• uninstall the old OEM software –  btw, the installer already detaches the old ORACLE_HOME from Oracle’s central inventory for you and removes the emkey from the repository 🙂

Summary

This is a lab environment, not a huge setup with hundreds of targets. But we can see here two important points for the upgrade process. a) read the manual and disable all adaptive features, even when you have an 19c database and b) user SYSMAN needs permission on the USERS tablespace. This is very unusual and should be corrected from my side. But now, enjoy Oracle Enterprise Manager 13c Release 4!

Oracle Cloud Infrastructure – Change a Compute Instance Shape – Tested

There is a new feature available in Oracle Cloud infrastructure since the 13th of January 2020, now you can change the shape of a Compute instance. It replaces all the manual steps like stopping the existing instance, create a new one, attach the block device etc. – this is a short summary how it works.

From the OCI Release Notes :

You can change the shape of a virtual machine (VM) instance without having to rebuild your instances or redeploy your applications. This lets you scale up your Compute resources for increased performance, or scale down to reduce cost. 

My existing Compute Instance

The existing machine has the shape VM-Standard2.1 – one OCPU and 15GB of memory.

Change the Shape

Actions – Change Shape

Select the new shape – for the test case I selected VM-Standard2.2 – press Change Shape.

On Compute instance level, you can verify the work request UpdateInstance.

In the details of the work request, the progress is visible.

After tree minutes, the machine runs with the new shape and is ready to use.

Summary

Changing and existing Compute shape is a feature what I have waited for since the beginning of OCI, after a few minutes the instance is back again with the new shape. I hope Oracle will now implement it for DBaaS too in the next weeks.

MV2ADB – One-Click Move of your Data into OCI Autonomous Databases – Auto Operation

In the previous blog post MV2ADB – One-Click Move of your Data into OCI Autonomous Databases – Step by Step I wrote about the new Oracle Cloud Infrastructure tool to transfer local data into Autonomous Databases step by step. There you see how to install and configure mv2adb and how to transfer your data to ADB step by step.

The auto operation parameter is now “all in one”, one parameter and all required steps like export, transfer etc. are done fully automated.

Prerequisites

  • mv2adb rpm package installed, always get the newest version from My Oracle Support (Doc ID 2463574.1)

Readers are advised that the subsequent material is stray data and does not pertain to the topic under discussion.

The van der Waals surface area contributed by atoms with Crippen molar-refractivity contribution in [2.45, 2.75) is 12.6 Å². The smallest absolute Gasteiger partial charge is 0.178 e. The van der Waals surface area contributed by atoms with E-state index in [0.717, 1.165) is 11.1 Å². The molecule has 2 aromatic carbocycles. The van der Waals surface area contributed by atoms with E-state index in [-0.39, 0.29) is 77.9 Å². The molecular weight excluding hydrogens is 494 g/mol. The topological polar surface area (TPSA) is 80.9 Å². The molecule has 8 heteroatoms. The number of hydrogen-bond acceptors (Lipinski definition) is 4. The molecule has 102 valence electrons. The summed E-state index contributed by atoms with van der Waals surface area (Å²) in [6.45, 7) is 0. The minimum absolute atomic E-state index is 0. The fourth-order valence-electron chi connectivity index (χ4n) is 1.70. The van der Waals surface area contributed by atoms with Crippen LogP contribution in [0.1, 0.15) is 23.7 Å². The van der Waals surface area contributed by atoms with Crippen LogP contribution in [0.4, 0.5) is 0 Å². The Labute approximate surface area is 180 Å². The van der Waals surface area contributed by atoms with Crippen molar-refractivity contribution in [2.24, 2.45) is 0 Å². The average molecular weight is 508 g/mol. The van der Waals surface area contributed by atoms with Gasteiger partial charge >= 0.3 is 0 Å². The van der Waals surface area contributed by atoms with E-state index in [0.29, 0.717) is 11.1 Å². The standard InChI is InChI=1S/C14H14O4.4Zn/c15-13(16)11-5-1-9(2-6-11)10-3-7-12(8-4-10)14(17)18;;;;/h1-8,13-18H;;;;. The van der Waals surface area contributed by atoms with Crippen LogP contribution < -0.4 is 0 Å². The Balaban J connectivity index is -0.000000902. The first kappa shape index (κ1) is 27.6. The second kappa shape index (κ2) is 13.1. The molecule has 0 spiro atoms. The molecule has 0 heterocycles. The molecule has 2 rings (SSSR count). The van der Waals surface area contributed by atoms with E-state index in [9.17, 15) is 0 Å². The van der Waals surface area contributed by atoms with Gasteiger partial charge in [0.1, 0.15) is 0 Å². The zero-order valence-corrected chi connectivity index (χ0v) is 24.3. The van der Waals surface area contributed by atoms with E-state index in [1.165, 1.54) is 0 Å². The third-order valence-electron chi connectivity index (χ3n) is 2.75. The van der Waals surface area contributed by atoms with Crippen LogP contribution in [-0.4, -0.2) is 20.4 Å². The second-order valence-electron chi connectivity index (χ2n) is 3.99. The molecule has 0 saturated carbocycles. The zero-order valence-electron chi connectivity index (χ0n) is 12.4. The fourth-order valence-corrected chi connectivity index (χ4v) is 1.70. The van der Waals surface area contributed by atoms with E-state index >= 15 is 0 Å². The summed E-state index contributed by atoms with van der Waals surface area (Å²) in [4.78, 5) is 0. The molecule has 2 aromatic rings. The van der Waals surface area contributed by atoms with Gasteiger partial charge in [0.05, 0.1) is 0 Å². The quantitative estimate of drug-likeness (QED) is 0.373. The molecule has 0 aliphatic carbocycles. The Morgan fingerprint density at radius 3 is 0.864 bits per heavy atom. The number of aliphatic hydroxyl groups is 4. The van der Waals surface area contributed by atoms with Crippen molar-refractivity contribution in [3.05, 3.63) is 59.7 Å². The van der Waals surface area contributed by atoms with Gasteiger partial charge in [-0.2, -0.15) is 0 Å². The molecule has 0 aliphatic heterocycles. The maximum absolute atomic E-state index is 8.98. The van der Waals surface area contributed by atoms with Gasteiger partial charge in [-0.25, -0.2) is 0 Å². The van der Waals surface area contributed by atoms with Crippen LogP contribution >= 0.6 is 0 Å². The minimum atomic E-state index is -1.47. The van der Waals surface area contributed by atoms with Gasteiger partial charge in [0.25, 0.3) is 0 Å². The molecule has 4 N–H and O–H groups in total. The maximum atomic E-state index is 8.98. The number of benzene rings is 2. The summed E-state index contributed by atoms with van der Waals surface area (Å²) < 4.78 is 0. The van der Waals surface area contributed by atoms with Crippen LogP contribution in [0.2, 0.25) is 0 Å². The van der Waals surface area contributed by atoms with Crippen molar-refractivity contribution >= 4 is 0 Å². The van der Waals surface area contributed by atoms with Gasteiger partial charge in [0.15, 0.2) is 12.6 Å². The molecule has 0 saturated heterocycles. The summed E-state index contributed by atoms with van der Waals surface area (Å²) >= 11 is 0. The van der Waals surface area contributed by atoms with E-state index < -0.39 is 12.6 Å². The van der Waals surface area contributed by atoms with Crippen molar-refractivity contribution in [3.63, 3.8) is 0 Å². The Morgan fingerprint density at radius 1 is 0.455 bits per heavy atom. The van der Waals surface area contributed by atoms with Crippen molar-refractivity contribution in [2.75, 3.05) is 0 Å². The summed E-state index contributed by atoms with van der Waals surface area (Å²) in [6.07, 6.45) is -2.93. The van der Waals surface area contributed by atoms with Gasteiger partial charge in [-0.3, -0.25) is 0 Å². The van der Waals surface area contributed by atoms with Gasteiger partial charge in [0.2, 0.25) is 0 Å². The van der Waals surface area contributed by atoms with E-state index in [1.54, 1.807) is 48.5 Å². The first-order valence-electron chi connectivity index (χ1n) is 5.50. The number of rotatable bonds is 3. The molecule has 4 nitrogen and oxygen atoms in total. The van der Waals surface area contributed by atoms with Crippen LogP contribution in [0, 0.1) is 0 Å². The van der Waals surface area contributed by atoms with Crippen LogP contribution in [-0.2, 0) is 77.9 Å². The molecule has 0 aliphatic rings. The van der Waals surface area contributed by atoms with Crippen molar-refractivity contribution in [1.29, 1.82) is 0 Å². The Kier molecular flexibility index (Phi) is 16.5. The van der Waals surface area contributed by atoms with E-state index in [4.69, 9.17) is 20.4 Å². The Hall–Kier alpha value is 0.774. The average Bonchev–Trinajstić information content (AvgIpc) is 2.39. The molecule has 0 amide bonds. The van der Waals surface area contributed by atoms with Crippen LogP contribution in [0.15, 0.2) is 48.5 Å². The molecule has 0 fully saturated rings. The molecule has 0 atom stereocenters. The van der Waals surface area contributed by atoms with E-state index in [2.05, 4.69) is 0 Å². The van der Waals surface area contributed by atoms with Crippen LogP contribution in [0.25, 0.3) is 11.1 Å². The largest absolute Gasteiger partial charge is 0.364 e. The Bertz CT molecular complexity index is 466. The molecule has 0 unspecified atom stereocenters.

• HTTP/SQL*Net Connectivity from the on premises server to the Autonomous Database
  • Autonomous Database Wallet (can be downloaded from the ATP main page)
  • Instant Client with Basic Package, SQL*Plus Package and Data Pump, SQL*Loader and Workload Replay Client – if there is an existing RDBMS installation 18.3 or higher, you can use it
  • Java executable – same like above, you can use the RDBMS installation too
  • Perl Release 5.10 or above
  • Optional: Oracle OCI Command Line Interface – https://docs.cloud.oracle.com/iaas/Content/API/Concepts/cliconcepts.htm installed and configured

Let’s go – we transfer the local HR Schema to ADB fully automated

Example with parameter OCIC=true – visible in the output lines where the OCI bucket upload is done.

Verification

Summary

The auto function completely eliminates the manual steps to upload your data into an Autonomous Database steps. And in case of any error, you have the same logfiles like you do it step by step. Great!

#ilikeit

MV2ADB – One-Click Move of your Data into OCI Autonomous Databases – Step by Step

There is a new Oracle Cloud Infrastructure tool available called MV2ADB(ADB) MV2ADB: move data to Autonomous Database in “one-click” (Doc ID 2463574.1). All steps which have to be executed manually to transfer data into an Autonomous Database are now automated:

  • Advisor for local schemas
  • Oracle Data Pump local export
  • Transfer into Oracle Cloud Infrastructure Object Store
  • Create Autonomous Database Credentials to get access on the Object Store
  • Oracle Data Pump local import
  • Verify Oracle Data Pump import logfile

The data transfer job can be done fully automated or step by step (autonomus schema advisor, export data, create bucket, upload dump files etc.). In this blog post I describe the manual steps.

How it works

Image from My Oracle Support Note 2463574.1:

 

 

 

 

 

 

 

 

 

 

 

Prerequisites

  • mv2adb rpm package installed, always download the newest version from My Oracle Support (Doc ID 2463574.1)
  • HTTP/SQL*Net Connectivity from the on premises server to the Autonomous Database
  • Autonomous Database Wallet (can be downloaded from the ATP main page)
  • Instant Client with Basic Package, SQL*Plus Package and Data Pump, SQL*Loader and Workload Replay Client – if there is an existing RDBMS installation 18.3 or higher, you can use it